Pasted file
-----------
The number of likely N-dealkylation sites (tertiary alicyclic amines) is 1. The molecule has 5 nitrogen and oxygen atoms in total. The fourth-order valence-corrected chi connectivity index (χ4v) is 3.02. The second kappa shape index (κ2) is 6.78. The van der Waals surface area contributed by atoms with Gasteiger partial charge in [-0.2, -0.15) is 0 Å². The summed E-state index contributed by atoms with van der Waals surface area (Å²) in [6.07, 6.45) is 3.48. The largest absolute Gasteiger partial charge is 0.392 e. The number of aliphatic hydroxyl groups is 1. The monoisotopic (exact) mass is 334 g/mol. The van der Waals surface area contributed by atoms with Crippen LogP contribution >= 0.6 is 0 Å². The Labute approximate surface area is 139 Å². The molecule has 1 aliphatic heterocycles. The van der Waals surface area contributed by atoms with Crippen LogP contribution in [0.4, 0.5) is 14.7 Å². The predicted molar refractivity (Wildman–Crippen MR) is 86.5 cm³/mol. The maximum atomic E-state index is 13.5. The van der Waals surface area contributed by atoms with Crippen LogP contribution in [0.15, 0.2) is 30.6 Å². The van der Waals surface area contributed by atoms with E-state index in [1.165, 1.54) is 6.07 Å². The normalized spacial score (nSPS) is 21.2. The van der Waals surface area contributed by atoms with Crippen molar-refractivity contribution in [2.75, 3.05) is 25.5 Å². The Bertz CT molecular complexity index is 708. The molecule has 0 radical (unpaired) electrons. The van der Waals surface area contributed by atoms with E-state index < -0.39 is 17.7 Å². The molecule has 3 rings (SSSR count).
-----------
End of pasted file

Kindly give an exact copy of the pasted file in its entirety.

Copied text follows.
The number of likely N-dealkylation sites (tertiary alicyclic amines) is 1. The molecule has 5 nitrogen and oxygen atoms in total. The fourth-order valence-corrected chi connectivity index (χ4v) is 3.02. The second kappa shape index (κ2) is 6.78. The van der Waals surface area contributed by atoms with Gasteiger partial charge in [-0.2, -0.15) is 0 Å². The summed E-state index contributed by atoms with van der Waals surface area (Å²) in [6.07, 6.45) is 3.48. The largest absolute Gasteiger partial charge is 0.392 e. The number of aliphatic hydroxyl groups is 1. The monoisotopic (exact) mass is 334 g/mol. The van der Waals surface area contributed by atoms with Crippen LogP contribution >= 0.6 is 0 Å². The Labute approximate surface area is 139 Å². The molecule has 1 aliphatic heterocycles. The van der Waals surface area contributed by atoms with Crippen LogP contribution in [0.4, 0.5) is 14.7 Å². The predicted molar refractivity (Wildman–Crippen MR) is 86.5 cm³/mol. The maximum atomic E-state index is 13.5. The van der Waals surface area contributed by atoms with Crippen LogP contribution in [0.15, 0.2) is 30.6 Å². The van der Waals surface area contributed by atoms with E-state index in [1.165, 1.54) is 6.07 Å². The normalized spacial score (nSPS) is 21.2. The van der Waals surface area contributed by atoms with Crippen molar-refractivity contribution in [2.75, 3.05) is 25.5 Å². The Bertz CT molecular complexity index is 708. The molecule has 0 radical (unpaired) electrons. The van der Waals surface area contributed by atoms with E-state index < -0.39 is 17.7 Å². The molecule has 3 rings (SSSR count).